Againe, there is no small sinne, but it makes [Page 232] way for a greater, as playing at small games, makes us afterward to play at greater: There­fore the littlenesse of the sinne excuses not; for one sin admitted is of great consequence, be­cause it drawes on many that are great.

Ob. I fell into by infirmity.Now for the second, some they say are small, some are great, and for them that be great, they commit them by Accident, out of infirmity, and are sorry for what they have done.

Answ. 1.You must know this, if they were committed by infirmity, the Excuse were good, for even the faithfull themselves fall into divers sins out of infirmity; but take heed of deceiving thy selfe.

If thou findest this thy Case, that thy heart is renewed, that thou wagest a continuall warre against thy sins, resolvest never to make peace or truce with them, usest all meanes thou canst againts them, admittest of no occasion to lead thee to sin, and yet fallest into it against purpose, and sincere desire of heart, it is a sin of infirmi­ty, and God will so Iudge of it, but put case thou holdst not a continuall war with thy selfe, but sayest, I see it is a sin which I am strongly inclined to, I shall be weary with resisting, there­fore I must give out, I cannot choose; now if thou leave striving, and lay downe thy wasters, this is not a sin of infirmity.

2 Againe, if thou keepest company that leads to that sin, of dost venture on that occasion, be­holding such objects walking on the brinke and comming neere the sin. It is a false pretence that [Page 233] thou fallest into it by infirmity, or by accident, for thou allowest thy selfe in it, thou lyest and continuest in it.

So againe, hast thou used thy uttermost 3 power, hast thou prayed hard against it, nay, hast thou fasted and prayed against it, for some devils cannot be cast out without both: Indeed if a man use all his strength to resist it, he shall fall into it seldome, and it is to be excused thus, but if otherwise, it is no sin of infirmity.

But they say,Ob. But I am sorry that I so sinned. I am sorry for what I have done; Take heed thou be not deceived in that. Is it not a false sorrow?Answ. 1. art not thou more sorry for the effect of sin, than for the evill of sin, for the burning of the coale, than for the blacknesse of the coale? There is much present evill in sin, that may make thee repent it afterward.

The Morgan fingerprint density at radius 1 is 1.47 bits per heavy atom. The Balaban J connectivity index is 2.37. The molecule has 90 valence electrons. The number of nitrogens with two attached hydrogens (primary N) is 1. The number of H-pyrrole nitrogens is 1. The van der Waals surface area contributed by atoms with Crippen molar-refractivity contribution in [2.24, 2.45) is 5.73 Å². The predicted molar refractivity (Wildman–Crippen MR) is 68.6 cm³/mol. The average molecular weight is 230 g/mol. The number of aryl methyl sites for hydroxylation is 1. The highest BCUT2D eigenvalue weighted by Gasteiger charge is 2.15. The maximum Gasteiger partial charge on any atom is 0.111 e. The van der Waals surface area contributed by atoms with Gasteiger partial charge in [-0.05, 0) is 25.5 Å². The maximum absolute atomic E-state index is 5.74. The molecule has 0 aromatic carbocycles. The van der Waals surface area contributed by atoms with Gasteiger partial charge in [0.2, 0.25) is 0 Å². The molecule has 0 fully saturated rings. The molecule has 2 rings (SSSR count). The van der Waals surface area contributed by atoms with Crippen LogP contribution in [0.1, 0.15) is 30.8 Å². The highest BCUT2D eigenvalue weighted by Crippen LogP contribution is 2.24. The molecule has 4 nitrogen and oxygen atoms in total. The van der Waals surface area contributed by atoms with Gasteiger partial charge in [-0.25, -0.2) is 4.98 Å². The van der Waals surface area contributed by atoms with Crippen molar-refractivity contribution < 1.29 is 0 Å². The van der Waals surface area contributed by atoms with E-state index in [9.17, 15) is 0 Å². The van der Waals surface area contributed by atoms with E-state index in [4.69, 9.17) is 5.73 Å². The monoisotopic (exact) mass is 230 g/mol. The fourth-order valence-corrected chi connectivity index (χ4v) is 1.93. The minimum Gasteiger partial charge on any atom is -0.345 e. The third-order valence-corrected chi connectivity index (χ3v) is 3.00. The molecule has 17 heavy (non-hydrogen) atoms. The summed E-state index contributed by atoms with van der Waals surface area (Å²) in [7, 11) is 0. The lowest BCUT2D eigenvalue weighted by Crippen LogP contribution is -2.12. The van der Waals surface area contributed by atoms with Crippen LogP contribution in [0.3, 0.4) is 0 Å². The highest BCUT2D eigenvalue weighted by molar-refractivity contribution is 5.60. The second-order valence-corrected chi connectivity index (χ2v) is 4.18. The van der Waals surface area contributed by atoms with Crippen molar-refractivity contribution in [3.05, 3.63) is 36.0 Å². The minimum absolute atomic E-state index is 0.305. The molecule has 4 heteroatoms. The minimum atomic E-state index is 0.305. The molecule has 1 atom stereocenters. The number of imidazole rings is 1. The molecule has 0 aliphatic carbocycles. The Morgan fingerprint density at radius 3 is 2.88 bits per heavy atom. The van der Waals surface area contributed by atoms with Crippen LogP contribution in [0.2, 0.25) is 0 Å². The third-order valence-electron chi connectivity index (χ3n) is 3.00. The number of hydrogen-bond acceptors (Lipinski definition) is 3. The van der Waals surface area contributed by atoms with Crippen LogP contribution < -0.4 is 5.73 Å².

Againe,Answ. 2. if it be not so, is it not a slight sor­row? not proportionable to thy sin: Is it a sor­row that continues on thy heart? Is it a sorrow effectuall to worke any change in thee, to pre­vent sin for the time to come? Otherwise, if thou say thou art sorry for it, and yet fallest in­to it againe and again, it is no true sorrow: Goe to thy Neighbour and say, I have done thee an Injury, and am sorry for it, and yet fall into the same againe and againe, it will seeme that it was but a false sorrow: So if thou dost pretend sor­row for thy sins, and yet relapsest into them againe, it is a slight sorrow that God regards not. So much shall serve to take away the Ex­cuses, learne to lay this to heart, and consider it, [Page 234] and see how you be inexcusable: Now to make use of it.

The first Vse is to justifie God,Vse 1. learne to lay the blame where it is, that is, on our selves; thinke not that God condemnes any without cause, for every man is inexcusable. And here this point is specially to be marked: I doe not say, men are inexcusable only, in regard of A­dams sin (that being a Truth we all assent unto, that in regard of Adams sin, the ability we had, we lost in him) but I will goe further, men are inexcusable in regard of their present condition, and their actuall sins, marke it well. The reason whereupon he inferres that they are inexcusa­ble, is; God hath made himselfe knowne to them, namely by his workes and creation, he goes not to Adams sin, but they had knowledge enough; this knowledge they practised not, and in regard of the present actuall evils which they committed, they are inexcusable. There­fore, that God may be glorified and justified, that he may be true, and every man a lyer, know that God condemneth not for any more than he hath revealed, as some have onely the Law of Nature, so they are condemned onely for breaking that Law, they are not condemned for not worshipping God according to the Law of Moses or the Gospell, but simply and onely for breaking the Law of Nature; They that have sinned without the Law, shall be condemned without the Law, Rom. 2.12. That is, at the last day there shall no more be laid to their charge, this you [Page 235] knew, and this you broke: So againe, they that onely knew the Law of Moses, yea, at this day, if there be any Iew in the world, which never heard of Christ, which never had meanes to know him, he shall not be condemned for not beleeving in Christ, but for the breach of the Law of Na­ture, and the Law of Moses, and the reason is good, for by the same reason that the Gentiles shall not be condemned for breaking the Law of Moses, by the same equity and ground, they that have not the knowledge of the Gospell, shall not be condemned for breaking the Law of the Gospell: So that if wee consider this, There is no man (goe thorow all) but God shall lay this to his charge at the day of Iudgement; Doe not say, I bound thee to impossible things, that I laid on thee a Law, thou couldst not keep, thou shalt not have this excuse left thee, I gave thee ability to doe much, but thou didst not doe that thou wert able to doe, for that is the con­dition of every man, he is able to doe more than he doth, and if any man perish, it is for not doing the things he was able to doe.